Foot & Ankle Surgery located in Fort Worth and Weatherford, TX

Here's How Arthritis Affects Your Feet and Ankles

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Here's How Arthritis Affects Your Feet and Ankles

There are a lot of joints in your feet, and any of them can be affected by a variety of forms of arthritis. These illnesses can make walking, running and other basic functions more difficult, and here’s how we can help.

One of the most used parts of your body is your feet, which has to function properly when you do most anything sitting, standing up, or performing most basic motions with your lower body. These pedal extremities work through the use of 26 bones, hundreds of muscles, ligaments, and tendons, and 33 joints. And since we use them constantly, there are a number of conditions that can cause problems, like arthritis.

Many of the forms of arthritis can affect the wide ranges and types of motion your feet perform on a daily basis, resulting in problems like inflammation, discomfort, tenderness, and swelling. To better understand how arthritis affects feet let’s examine the illness itself, what it does to the joints in your feet, and what we can do to alleviate symptoms.

Residents of the Fort Worth and Wetherford, Texas area looking for relief from foot and ankle arthritis can find help from the team of Drs. Gary Driver, Glen Beede, Gregory Jaryga, and their dedicated staff at Trinity Foot & Ankle Specialists.

How arthritis affects joints

All forms of arthritis are conditions that affect the bones, cartilage, and other musculoskeletal tissue found in the various types of joints in your body, causing inflammation and worse over time. The causes of different types of arthritis vary, but the common symptoms between them are decreased range of motion, swelling, pain, redness, and stiffness.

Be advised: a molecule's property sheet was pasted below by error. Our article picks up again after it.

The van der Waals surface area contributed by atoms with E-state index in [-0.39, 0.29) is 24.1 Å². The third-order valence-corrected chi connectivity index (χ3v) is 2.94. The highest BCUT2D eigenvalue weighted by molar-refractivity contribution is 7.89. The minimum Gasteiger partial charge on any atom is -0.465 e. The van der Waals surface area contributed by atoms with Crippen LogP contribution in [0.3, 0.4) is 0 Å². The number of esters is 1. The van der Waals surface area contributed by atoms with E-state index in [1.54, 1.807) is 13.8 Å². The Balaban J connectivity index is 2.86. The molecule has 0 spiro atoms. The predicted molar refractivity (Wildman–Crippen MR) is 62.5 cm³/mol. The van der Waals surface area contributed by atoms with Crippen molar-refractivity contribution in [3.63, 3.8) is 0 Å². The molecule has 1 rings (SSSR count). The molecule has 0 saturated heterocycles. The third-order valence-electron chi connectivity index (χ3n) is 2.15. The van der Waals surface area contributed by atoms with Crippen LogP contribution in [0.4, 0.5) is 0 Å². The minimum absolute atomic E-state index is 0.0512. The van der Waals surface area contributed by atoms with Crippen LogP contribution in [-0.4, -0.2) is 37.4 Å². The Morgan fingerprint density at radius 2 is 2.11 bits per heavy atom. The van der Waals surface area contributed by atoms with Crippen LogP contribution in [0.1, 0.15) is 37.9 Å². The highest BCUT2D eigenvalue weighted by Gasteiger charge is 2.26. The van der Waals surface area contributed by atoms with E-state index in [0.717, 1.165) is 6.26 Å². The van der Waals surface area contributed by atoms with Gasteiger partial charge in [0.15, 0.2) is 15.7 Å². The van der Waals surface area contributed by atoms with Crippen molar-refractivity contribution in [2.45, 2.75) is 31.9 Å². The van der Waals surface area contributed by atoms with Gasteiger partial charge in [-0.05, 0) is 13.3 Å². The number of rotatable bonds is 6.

Risk factors of arthritis include family history, obesity, a history of joint injuries, sex (women are more likely to deal with rheumatoid arthritis, while more men deal with gout), and age (older people are at greater risk of osteoarthritis).

What that means for your feet and ankles

Feet and ankles are responsible for balance, support, shock absorption and many other things when we stand, walk, run, and do most things with our lower body. They are essential to motion, and many of the 33 joints in this area have an articular cartilage that helps them operate smoothly while moving. Your foot and ankle joints are also surrounded by synovium, a thin lining that lubricates cartilage and reduces friction from movements.

Different forms of arthritis damage your feet and ankles in various ways. Osteoarthritis, for example, wears away at the cartilage in your feet, removing the cushion between bones and joints and leading to problems with pain, stiffness, and balance. Rheumatoid arthritis on the other hand strikes several parts of the body simultaneously, and is likely to affect both joints at once, attacking the synovium that helps with friction in your joints. Dislocations, breaks and other problems in feet and ankles can also lead to posttraumatic arthritis. Any of these can result in pain, swelling, warmth, redness, stiffness and difficulty walking.

How we can help

To help with these and other issues from arthritis, we can offer various solutions, including conservative and surgical methods. Bracing, custom orthotics, physical therapy, stretching exercises, nonsteroidal anti-inflammatory drugs (NSAIDs), icing and injection therapy can help to relieve symptoms without surgical intervention.

If your problems are severe enough, however, advanced surgery for the big toe, midfoot, rearfoot, and ankle joints are available, along with cheilectomy, exostectomy, and complete joint replacement.

Arthritis can be frustrating in your ankles and feet, but it can be managed, and we are here to help. Make an appointment with Drs. Driver, Beede, Jaryga, and the team at Trinity Foot & Ankle Specialists today to find a solution for your foot pain due to arthritis.